Is Accounting Useful for Forecasting GDP Growth? A Machine Learning Perspective

57 Pages Posted: 19 Apr 2021 Last revised: 26 Apr 2021

See all articles by Srikant Datar

Srikant Datar

Harvard University - Accounting & Control Unit

Apurv Jain

Harvard Business School; Microsoft Corporation - Microsoft Research - Redmond; Massachusetts Institute of Technology (MIT) - Finance Department

Charles C. Y. Wang

Harvard Business School (HBS)

Siyu Zhang

Harvard Business School

Date Written: December 1, 2020

Abstract

We provide a comprehensive examination of whether, to what extent, and which accounting variables are useful for improving the predictive accuracy of GDP growth forecasts. We leverage statistical models that accommodate a broad set of (341) variables---outnumbering the total time-series observations---and apply machine learning techniques to train, validate, and test the prediction models. For near-term (current and next-quarter) GDP growth, accounting does not improve the out-of-sample accuracy of predictions because the professional forecasters' predictions are relatively efficient. Accounting's predictive usefulness increases for more distant-term (three- and four-quarters-ahead) GDP growth forecasts: they contribute more to the model's predictions; moreover, their inclusion increases the model's out-of-sample predictive accuracy by 13 to 46%. Overall, four categories of accounting variables---relating to profits, accrual estimates (e.g., loan loss provisions or write-offs), capital raises or distributions, and capital allocation decisions (e.g., investments)---are most informative of the longer-term outlook of the economy.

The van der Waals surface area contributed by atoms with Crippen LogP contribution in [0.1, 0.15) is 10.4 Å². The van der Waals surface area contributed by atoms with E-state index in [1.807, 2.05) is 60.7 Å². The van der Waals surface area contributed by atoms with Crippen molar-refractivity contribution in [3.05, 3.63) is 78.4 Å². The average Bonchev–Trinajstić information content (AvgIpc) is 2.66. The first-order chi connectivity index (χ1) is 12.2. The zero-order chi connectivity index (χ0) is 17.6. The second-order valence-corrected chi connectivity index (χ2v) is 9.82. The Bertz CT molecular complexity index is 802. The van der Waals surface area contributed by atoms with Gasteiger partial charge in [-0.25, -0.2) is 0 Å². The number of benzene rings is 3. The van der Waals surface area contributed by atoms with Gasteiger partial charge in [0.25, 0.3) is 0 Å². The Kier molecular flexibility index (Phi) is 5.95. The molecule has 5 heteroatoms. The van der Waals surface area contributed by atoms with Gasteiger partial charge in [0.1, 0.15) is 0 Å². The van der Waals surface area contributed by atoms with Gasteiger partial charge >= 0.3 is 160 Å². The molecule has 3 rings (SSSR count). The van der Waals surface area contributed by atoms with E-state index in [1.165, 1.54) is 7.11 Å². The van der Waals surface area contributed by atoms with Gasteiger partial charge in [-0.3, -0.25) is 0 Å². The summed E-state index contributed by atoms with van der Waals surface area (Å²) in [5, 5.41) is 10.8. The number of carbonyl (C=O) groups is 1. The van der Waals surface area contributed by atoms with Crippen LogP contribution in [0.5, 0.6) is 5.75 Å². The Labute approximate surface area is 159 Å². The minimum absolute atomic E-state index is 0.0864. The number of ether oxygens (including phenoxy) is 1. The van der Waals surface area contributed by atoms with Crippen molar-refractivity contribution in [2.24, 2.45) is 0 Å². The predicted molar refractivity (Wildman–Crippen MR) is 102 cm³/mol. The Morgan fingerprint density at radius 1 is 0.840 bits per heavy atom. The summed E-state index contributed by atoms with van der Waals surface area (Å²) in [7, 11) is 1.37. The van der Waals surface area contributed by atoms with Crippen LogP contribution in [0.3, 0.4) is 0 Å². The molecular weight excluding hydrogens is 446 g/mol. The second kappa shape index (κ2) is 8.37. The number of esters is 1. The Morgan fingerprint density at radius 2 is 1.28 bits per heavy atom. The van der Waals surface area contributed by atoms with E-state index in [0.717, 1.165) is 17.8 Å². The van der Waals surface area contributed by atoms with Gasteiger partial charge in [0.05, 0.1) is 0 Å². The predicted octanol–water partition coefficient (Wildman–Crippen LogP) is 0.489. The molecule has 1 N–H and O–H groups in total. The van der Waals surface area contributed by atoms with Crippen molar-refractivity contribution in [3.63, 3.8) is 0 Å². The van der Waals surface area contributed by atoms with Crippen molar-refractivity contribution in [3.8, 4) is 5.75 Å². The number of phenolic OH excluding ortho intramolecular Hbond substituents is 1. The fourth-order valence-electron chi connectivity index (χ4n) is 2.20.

Keywords: Accounting; Big Data; Elastic Net; GDP Growth; Machine Learning; Macro Forecasting; Short Fat Data

JEL Classification: E01, E32, E37, E60, M41

Suggested Citation

Datar, Srikant and Jain, Apurv and Wang, Charles C. Y. and Zhang, Siyu, Is Accounting Useful for Forecasting GDP Growth? A Machine Learning Perspective (December 1, 2020). Available at SSRN: https://ssrn.com/abstract=3827510 or http://dx.doi.org/10.2139/ssrn.3827510

Srikant Datar

Harvard University - Accounting & Control Unit ( email )

Soldiers Field
Boston, MA 02163
United States
617-495-6543 (Phone)
617-496-7363 (Fax)

Apurv Jain

Harvard Business School ( email )

Soldiers Field Road
Morgan 270C
Boston, MA 02163
United States

Microsoft Corporation - Microsoft Research - Redmond ( email )

Building 99
Redmond, WA
United States

Massachusetts Institute of Technology (MIT) - Finance Department ( email )

77 Massachusetts Avenue
50 Memorial Drive
Cambridge, MA 02139-4307
United States

Charles C. Y. Wang (Contact Author)

Harvard Business School (HBS) ( email )

Soldiers Field
Boston, MA 02163
United States

Siyu Zhang

Harvard Business School ( email )

Boston, MA 02163
United States

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